Category Archives: County

Dakota, Rice

Mill Towns Trail update from the DNR: Northfield citizens have a problem to solve

L to R: Dana Graham, Galen Malecha, Peggy Prowe, Courtland Nelson, David Bly, Joel Wagar, Steve HennessyL to R: Peggy Prowe, David Bly, Joel Wagar, Steve Hennessy, Glenn Switzer, Peter Hark, Dana Graham, Galen MalechaMill Towns Trail maps

Top officials from the Minnesota DNR Parks and Trails Division held a meeting for a group of local elected officials on Friday at Dundas City Hall to bring them up to speed on current and future developments with the Mill Towns Trail.

DNR Parks and Trails staff:

  • Courtland Nelson, Director
  • Peter Hark, Field Operations Manager
  • Steve Hennessy, Acquisition and Development Specialist
  • Joel Wagar, Area Supervisor

Local elected officials who were able to attend:

Local bike advocate Peggy Prowe also was there.

Among the many developments with the trail that the DNR staff shared were these, most relevant to Northfield and Dundas:

  1. Acquisition of a 6.5 mile railroad right-of-way is in progress to connect Faribault to Dundas
  2. The current Dundas to Northfield segment needs a complete rebuild, but a new route is bring pursued that would be more scenic and eliminate two railroad crossings
  3. Discussions with Union Pacific Railroad on acquiring right-of-way for the segment from Northfield to Lake Byllesby have not been successful; other possible routes are being explored including a combination of private land acquisition and road right-of-way.

I’m particularly intrigued about #2. If you want to know why, ask.  Likewise, if you have questions about what’s happening with the trail in the Faribault and Cannon Falls areas, as staff provided updates on developments with those cities, too.

What’s the big problem facing Northfield?

The City of Northfield currently has no plan to provide a visually significant route for Mill Towns Trail bicyclists to ride through Northfield.  Those are my words. I use the phrase ‘visually significant’ because DNR staff was unequivocal: a bike trail that appears to end as it enters a city is a giant disincentive for bikers. Yes, trail bikers like to stop in towns along the trail to eat and shop and sightsee. But without strong in-town trail visuals, people tend to not return. The trail itself as it goes through town needs to be memorable, not just the town.

Root River State Trail, downtown LanesboroRoot River State Trail, downtown Lanesboro

A good example is the visual impact of the Root River State Trail as it goes through downtown Lanesboro (screenshots above from the DNR’s cool virtual tour of the trail). Lanesboro is much smaller than Northfield, of course, so it’s not a perfect comparison. But the point is, once you’ve ridden through Lanesboro on the trail, you don’t forget it and you want to go back.

As I blogged back in March, there are other projects and developments here in Northfield that have a bicycle-component: the Northfield Depot; the East Cannon River Trail segment; the TIGER Trail (aka the Northfield Modal integration project); and the Cannon River Corridor recreational concept.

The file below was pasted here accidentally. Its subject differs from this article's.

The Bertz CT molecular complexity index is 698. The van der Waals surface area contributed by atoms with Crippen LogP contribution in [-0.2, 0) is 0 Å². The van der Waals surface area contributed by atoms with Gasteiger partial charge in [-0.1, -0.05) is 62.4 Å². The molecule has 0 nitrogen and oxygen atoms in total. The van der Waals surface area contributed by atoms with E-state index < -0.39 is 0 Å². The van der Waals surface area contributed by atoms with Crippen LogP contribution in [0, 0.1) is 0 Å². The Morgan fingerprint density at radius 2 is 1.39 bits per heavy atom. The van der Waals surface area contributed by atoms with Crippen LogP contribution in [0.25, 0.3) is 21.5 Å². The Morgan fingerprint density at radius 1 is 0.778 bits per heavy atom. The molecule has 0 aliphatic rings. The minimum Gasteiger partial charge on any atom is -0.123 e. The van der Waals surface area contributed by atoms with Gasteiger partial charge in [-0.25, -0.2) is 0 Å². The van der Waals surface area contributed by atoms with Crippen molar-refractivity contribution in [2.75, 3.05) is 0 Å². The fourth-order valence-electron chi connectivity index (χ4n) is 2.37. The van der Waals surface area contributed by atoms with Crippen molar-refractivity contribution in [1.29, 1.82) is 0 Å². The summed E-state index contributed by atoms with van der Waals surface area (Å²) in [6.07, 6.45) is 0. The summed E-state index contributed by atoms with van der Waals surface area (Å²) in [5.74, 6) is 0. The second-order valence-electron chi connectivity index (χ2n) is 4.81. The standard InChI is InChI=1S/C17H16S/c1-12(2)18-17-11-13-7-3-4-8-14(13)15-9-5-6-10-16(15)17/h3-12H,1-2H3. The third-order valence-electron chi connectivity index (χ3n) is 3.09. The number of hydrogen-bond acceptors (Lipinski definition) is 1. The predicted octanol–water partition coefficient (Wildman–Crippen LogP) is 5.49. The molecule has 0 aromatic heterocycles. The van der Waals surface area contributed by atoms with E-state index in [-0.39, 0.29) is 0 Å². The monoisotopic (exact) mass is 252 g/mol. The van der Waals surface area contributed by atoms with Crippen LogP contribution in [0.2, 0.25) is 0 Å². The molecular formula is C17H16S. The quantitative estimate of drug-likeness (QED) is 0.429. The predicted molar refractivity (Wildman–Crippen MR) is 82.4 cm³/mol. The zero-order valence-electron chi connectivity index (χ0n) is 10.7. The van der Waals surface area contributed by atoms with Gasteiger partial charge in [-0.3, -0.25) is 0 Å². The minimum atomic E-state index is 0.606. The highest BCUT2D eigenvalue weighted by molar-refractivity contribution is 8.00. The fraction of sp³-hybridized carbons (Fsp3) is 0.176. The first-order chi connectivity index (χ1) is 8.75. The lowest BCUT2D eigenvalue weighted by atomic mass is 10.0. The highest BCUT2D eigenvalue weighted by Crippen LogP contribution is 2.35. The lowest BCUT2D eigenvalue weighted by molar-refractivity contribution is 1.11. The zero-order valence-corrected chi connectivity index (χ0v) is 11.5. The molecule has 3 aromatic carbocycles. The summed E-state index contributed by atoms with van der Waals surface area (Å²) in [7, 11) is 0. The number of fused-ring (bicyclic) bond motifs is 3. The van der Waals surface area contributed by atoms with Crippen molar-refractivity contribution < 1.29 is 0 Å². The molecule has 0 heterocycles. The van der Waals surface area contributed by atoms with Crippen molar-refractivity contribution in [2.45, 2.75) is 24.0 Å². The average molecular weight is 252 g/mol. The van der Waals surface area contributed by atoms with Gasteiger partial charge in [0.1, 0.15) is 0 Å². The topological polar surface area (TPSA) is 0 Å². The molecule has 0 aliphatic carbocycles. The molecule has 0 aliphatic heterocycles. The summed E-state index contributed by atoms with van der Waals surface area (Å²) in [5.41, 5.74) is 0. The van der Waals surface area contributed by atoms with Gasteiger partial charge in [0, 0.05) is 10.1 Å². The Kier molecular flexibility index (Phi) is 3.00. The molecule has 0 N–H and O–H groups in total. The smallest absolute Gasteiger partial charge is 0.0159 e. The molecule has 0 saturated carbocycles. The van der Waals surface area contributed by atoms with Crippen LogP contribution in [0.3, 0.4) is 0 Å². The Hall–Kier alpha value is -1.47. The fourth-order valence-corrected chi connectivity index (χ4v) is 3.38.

So the time is right for more citizens to get involved as bike advocates.  Stay tuned for an upcoming announcement.  In the meantime, see my three blog posts about the need for Northfield to get its bike act together, including the formation of a regional bike advocacy committee.

A Bikeable Community Workshop in Faribault indicates what Northfield should be doing

KYMN Anderson, President, Faribault Area Chamber of Commerce and TourismBikeable Community Workshop BrochureBikeable Community Workshop, Faribault MN
Northfield City Administrator and Faribault resident Tim Madigan alerted me to a Bikeable Community Workshop hosted by the Faribault Area Chamber of Commerce and Tourism last week.  I contacted Kymn Anderson, Chamber President, to see if there was room for any Northfielders and she graciously allowed me to attend. Northfield City Councilor Suzie Nakasian was there, too.

The Bikeable Community Workshop brochure (PDF) states:

A Bikeable Community Workshop trains local, county and regional staff, and advocates on how to plan and support more Bike Friendly Communities to encourage more people on bikes more often in Minnesota. Participants enjoy a short bike ride with the best bike locks to assess their community’s bicycle facilities to base an action plan on. Target audiences include engineers, law enforcement, planners, public health practitioners, school administrators, elected officials, and advocates. The course includes a short bicycle ride auditing your community.

Bikeable Community Workshop, Faribault MNBikeable Community Workshop, Faribault MNBikeable Community Workshop, Faribault MNBikeable Community Workshop, Faribault MN
The workshop was presented by staff from the Bicycle Alliance of Minnesota, the Minnesota Department of Health, and the Minnesota Department of Transportation. These folks knew their stuff and presented it well.

Bikeable Community Workshop, Faribault MNBikeable Community Workshop, Faribault MNBikeable Community Workshop, Faribault MNBikeable Community Workshop, Faribault MN; photo by Rebecca Rodenborg, Faribault Daily News
After the morning session, we broke up into three groups for a bike audit ride around Faribault.

See the May 14 Faribault Daily News by reporter Rebecca Rodenborg (@FDNRebecca): Faribault leaders take on bikeability issue. Also see her earlier article on May 4: How bike-friendly is Faribault?